Cast a wide net with companies and roles. Your career is a marathon, not a sprint. I interned as a data scientist and quantitative analyst, and then worked as a software engineer before becoming a machine learning engineer. These roles are similar and can lead you to a machine learning engineer role too. The more times you apply and interview, the more likely you’ll get an internship. Apply anywhere and everywhere. Every rejection is a step closer to an acceptance one day.

How do I stand out in a sea of resumes?

Get a good GPA. Have an ATS compliant resume. Create a personal website. Push your passion projects to Github with Readmes. Have a fully filled out LinkedIn. Add hackathons and conferences you participated in. Get a referral. Cold email anyone and everyone.

I already did everything you mentioned. What else can I do? 

Keep doing what you’re doing. Reread “How do I get an internship?”.

Interview Prep

If you start preparing for an interview after you get it, then you’re late to the party. Start preparing for interviews before you start applying. 

Unfortunately, what you learn in school won’t be enough for you to pass machine learning engineer interviews. Here are a few resources that I personally used:

How do I know what to study for an interview?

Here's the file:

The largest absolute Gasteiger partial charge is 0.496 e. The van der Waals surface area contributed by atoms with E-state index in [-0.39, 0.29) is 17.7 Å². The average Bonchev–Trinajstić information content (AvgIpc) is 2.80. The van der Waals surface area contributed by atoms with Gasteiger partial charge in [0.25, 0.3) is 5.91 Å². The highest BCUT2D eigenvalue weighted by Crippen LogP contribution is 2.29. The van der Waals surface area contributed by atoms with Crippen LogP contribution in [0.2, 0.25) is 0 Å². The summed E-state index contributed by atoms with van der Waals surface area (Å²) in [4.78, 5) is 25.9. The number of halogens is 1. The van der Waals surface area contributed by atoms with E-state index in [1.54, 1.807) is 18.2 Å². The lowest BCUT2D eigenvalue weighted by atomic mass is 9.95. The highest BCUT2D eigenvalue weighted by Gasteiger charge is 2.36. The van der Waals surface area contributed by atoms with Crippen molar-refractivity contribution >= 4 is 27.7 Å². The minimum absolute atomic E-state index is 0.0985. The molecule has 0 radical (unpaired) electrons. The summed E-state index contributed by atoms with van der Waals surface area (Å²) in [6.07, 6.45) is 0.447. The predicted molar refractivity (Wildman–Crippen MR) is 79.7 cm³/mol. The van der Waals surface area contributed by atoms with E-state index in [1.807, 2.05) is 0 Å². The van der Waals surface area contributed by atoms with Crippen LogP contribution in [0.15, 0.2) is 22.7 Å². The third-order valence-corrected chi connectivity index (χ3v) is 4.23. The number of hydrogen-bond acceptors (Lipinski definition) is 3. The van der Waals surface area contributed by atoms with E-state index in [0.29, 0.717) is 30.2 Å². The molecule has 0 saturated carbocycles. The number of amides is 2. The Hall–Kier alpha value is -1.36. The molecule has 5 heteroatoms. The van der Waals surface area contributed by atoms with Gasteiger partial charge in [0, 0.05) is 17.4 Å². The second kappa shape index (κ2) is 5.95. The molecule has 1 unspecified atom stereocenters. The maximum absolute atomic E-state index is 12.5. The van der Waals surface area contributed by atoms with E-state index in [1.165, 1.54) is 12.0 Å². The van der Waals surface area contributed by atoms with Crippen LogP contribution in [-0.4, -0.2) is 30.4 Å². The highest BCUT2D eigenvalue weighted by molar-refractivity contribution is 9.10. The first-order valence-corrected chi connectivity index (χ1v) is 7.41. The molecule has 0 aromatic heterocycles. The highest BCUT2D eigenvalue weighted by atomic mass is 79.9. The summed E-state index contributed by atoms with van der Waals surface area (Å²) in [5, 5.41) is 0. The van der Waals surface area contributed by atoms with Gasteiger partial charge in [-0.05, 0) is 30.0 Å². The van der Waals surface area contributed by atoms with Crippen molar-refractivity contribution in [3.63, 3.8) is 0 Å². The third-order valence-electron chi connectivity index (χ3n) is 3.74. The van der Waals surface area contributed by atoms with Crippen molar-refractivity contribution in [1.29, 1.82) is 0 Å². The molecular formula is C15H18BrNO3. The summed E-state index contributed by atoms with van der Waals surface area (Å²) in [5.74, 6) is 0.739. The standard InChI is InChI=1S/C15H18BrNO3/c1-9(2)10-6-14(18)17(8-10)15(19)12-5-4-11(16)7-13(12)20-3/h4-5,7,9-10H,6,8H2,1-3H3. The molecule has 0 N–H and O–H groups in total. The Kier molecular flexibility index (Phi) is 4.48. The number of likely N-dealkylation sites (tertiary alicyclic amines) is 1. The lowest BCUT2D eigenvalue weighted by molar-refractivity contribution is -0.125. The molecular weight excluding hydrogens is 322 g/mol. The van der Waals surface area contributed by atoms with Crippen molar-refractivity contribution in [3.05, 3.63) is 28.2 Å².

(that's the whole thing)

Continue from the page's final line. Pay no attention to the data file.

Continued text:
Reply to the email about the interview from the recruiter with questions to narrow down what topics to study. Here’s a template I used IRL: 

“Hi _____, 

Thank you for the opportunity to interview. I have a few questions so I can prepare accordingly:

  1. Who is my interviewer? (Look them up and see what their title and specialization is.)
  2. Is it behavioral or technical? 
  3. Can you please let me know what topics the interview will be about? 
  4. Will it concentrate on software engineering or machine learning skills? 
  5. Will it be a hands on coding question or oral question?

Thank you,


Ask questions to be prepared. It shows the recruiter you care about putting your best foot forward. Feel free to add and remove questions to the email template.  

How can I prepare for software engineering questions?

  1. Leetcode
  2. InterviewCake
  3. Outco

How can I prepare for machine learning questions?